Manx Herald 14 May 09: KSF (IOM) depositors confused, bemused and not amused at SoA ‘road-show’

Wed, 13/05/2009

It came across loud and clear the provisional liquidators have no real clue at all; as they do not seem to be able to reconcile what funds were sent to London - although the figure of £550 million was used at one point by Mr Simpson - and what has happened to them.

A small handful of Kaupthing Singer & Friedlander (IOM) depositors turned out yesterday (Wed 13th May) to listen to a presentation, held in the Villa Marina in Douglas, on the Treasury’s proposed Scheme of Arrangement (SoA).

Making the presentation were Mike Simpson and James Ferris, from PWC, Seth Caine, advocate representing the provisional liquidator and Joe Bannister of Lovells, the London firm of solicitors involved in putting the SoA together.

Mr Simpson commenced proceedings by giving a quick run through the background to the provisional liquidation of the bank and said depositors were left with two options: liquidation and Depositors Compensation Scheme (DCS) or a SoA.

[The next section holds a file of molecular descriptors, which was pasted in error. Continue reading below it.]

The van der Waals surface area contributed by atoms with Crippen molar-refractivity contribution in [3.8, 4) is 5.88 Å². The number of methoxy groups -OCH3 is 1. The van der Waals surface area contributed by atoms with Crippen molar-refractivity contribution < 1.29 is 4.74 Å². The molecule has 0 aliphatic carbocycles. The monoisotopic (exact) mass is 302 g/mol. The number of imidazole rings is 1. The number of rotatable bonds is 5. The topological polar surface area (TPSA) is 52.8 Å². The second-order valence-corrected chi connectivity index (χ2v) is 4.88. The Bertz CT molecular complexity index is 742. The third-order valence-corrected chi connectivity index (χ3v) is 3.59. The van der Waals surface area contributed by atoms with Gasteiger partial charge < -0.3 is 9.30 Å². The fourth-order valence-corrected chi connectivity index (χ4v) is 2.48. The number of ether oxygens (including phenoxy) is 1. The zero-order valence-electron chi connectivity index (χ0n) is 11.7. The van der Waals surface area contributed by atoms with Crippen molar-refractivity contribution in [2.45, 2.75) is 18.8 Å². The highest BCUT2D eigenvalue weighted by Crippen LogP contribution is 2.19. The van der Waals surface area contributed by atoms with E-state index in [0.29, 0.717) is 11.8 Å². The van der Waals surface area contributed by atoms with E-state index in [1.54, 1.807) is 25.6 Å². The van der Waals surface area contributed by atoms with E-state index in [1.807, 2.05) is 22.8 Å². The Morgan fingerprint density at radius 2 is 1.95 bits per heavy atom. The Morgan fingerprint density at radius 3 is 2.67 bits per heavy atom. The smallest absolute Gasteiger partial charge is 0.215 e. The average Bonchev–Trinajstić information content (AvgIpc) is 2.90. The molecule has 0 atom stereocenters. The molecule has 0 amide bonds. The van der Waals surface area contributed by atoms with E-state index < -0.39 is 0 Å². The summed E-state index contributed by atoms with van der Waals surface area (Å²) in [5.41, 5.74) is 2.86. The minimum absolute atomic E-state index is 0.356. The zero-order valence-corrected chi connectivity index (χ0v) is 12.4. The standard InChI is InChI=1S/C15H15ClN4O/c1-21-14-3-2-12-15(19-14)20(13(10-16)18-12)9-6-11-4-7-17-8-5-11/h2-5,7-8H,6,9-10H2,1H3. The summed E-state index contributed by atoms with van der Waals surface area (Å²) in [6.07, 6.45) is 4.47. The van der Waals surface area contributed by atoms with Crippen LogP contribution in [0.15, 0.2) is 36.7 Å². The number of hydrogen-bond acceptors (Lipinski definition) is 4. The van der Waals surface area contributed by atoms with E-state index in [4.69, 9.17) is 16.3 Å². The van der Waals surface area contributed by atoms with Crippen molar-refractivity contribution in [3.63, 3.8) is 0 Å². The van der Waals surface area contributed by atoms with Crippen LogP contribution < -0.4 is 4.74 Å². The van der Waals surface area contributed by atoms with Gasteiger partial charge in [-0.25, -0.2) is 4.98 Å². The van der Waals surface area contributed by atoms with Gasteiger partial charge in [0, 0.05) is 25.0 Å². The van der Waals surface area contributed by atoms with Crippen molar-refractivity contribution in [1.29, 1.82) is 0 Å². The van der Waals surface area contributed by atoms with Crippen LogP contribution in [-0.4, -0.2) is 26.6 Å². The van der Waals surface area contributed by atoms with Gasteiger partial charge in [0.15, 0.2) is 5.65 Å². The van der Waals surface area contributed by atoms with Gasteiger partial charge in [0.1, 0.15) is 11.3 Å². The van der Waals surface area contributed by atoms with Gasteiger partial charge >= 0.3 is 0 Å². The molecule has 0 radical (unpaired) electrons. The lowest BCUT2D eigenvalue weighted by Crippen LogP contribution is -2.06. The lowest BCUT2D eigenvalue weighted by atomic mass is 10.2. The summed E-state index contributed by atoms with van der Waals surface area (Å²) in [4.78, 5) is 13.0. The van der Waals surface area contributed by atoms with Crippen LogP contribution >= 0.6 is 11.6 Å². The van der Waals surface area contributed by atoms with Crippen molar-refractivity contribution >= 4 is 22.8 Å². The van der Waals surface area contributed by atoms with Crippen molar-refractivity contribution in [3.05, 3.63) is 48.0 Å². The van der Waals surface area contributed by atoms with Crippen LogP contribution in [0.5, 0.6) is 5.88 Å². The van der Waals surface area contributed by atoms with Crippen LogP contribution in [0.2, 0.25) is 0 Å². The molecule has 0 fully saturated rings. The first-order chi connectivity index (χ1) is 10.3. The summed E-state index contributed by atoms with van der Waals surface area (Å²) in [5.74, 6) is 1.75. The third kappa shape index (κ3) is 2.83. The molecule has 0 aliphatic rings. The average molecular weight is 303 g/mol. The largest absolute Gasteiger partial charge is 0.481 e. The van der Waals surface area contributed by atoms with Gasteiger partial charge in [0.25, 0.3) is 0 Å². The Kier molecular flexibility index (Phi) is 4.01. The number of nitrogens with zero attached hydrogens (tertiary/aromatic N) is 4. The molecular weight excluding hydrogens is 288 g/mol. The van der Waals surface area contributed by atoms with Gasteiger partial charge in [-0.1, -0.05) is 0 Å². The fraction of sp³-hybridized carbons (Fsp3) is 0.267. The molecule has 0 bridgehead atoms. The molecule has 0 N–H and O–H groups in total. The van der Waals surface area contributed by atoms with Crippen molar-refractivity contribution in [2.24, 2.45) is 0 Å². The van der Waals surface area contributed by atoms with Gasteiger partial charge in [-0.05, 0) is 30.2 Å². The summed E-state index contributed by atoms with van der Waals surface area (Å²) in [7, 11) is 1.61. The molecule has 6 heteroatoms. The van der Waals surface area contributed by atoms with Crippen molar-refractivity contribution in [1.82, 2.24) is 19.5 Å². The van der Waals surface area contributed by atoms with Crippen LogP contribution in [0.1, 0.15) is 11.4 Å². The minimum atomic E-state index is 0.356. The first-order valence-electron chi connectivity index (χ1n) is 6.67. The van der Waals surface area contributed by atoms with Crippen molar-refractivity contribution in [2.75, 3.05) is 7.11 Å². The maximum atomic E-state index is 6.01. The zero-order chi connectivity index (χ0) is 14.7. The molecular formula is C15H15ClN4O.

He briefly explained the mechanics of the two options; emphasizing the liquidation/DCS option would involve payments pari passu with funding from the banks, for the DCS, capped at £10million a year.

He described the SoA as a “compromise between the company and its creditors under section 152 of the Companies Act 1931”.

[continues}
However, the Manx Herald doubts many people will have fully grasped the intricacies of the system; especially the complicated explanation on how, and when, the Treasury recovers the ‘top-up’ payments from the scheme.

Even now, following further attempts at clarification, there appear to be doubts in the minds of depositors about who does or does not ‘forgo’ dividend payments whilst the Treasury catches up on recovering its funding of the top-up to the scheme.

[continues]
Many questions related to the amount of money sent to KSF in London and how much of it will be recovered. Professor Davidson said they had spent 7 months looking at the figures, and are, therefore, best placed to make any judgement, yet he found it totally unsatisfactory they could not offer a "best estimate" of recovery.

It came across loud and clear the provisional liquidators have no real clue at all; as they do not seem to be able to reconcile what funds were sent to London - although the figure of £550 million was used at one point by Mr Simpson - and what has happened to them.

One depositor suggested, from the figures being touted from the platform, KSF (UK) had effectively ‘lost’ half of its assets and wanted to know how they had disappeared, had the bank been trading whilst insolvent, and, if so, for how long; and who had allowed the situation to happen. He didn’t get any satisfactory answers.

The latest set of figures, published by the provisional liquidator, suggest the net position between the two ‘sister’ banks is only £241million in favour of the IOM; with a mere 50% recovery expected.